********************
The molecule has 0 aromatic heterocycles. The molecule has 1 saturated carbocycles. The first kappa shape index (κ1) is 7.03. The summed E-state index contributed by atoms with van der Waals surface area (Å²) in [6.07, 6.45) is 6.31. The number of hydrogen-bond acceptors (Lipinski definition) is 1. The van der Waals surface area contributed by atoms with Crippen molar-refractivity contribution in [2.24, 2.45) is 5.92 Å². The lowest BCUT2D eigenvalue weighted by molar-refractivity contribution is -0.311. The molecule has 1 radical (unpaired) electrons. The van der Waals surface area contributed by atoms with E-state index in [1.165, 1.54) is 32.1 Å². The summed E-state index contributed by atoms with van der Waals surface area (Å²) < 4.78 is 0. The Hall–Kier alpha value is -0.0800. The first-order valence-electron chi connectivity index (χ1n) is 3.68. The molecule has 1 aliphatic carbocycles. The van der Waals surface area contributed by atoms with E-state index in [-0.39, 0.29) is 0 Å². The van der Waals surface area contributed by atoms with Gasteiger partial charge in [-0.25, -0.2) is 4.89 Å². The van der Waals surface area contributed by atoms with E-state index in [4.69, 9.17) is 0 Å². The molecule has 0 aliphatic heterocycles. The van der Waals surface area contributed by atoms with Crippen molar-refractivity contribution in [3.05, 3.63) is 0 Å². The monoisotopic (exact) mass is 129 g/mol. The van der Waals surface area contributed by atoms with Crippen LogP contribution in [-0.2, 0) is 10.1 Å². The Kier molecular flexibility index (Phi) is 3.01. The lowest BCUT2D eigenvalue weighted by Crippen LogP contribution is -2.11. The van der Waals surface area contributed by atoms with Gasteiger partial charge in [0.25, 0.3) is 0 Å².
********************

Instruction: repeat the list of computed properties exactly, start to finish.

The molecule has 0 aromatic heterocycles. The molecule has 1 saturated carbocycles. The first kappa shape index (κ1) is 7.03. The summed E-state index contributed by atoms with van der Waals surface area (Å²) in [6.07, 6.45) is 6.31. The number of hydrogen-bond acceptors (Lipinski definition) is 1. The van der Waals surface area contributed by atoms with Crippen molar-refractivity contribution in [2.24, 2.45) is 5.92 Å². The lowest BCUT2D eigenvalue weighted by molar-refractivity contribution is -0.311. The molecule has 1 radical (unpaired) electrons. The van der Waals surface area contributed by atoms with E-state index in [1.165, 1.54) is 32.1 Å². The summed E-state index contributed by atoms with van der Waals surface area (Å²) < 4.78 is 0. The Hall–Kier alpha value is -0.0800. The first-order valence-electron chi connectivity index (χ1n) is 3.68. The molecule has 1 aliphatic carbocycles. The van der Waals surface area contributed by atoms with E-state index in [-0.39, 0.29) is 0 Å². The van der Waals surface area contributed by atoms with Gasteiger partial charge in [-0.25, -0.2) is 4.89 Å². The van der Waals surface area contributed by atoms with E-state index in [4.69, 9.17) is 0 Å². The molecule has 0 aliphatic heterocycles. The van der Waals surface area contributed by atoms with Crippen molar-refractivity contribution in [3.05, 3.63) is 0 Å². The monoisotopic (exact) mass is 129 g/mol. The van der Waals surface area contributed by atoms with Crippen LogP contribution in [-0.2, 0) is 10.1 Å². The Kier molecular flexibility index (Phi) is 3.01. The lowest BCUT2D eigenvalue weighted by Crippen LogP contribution is -2.11. The van der Waals surface area contributed by atoms with Gasteiger partial charge in [0.25, 0.3) is 0 Å².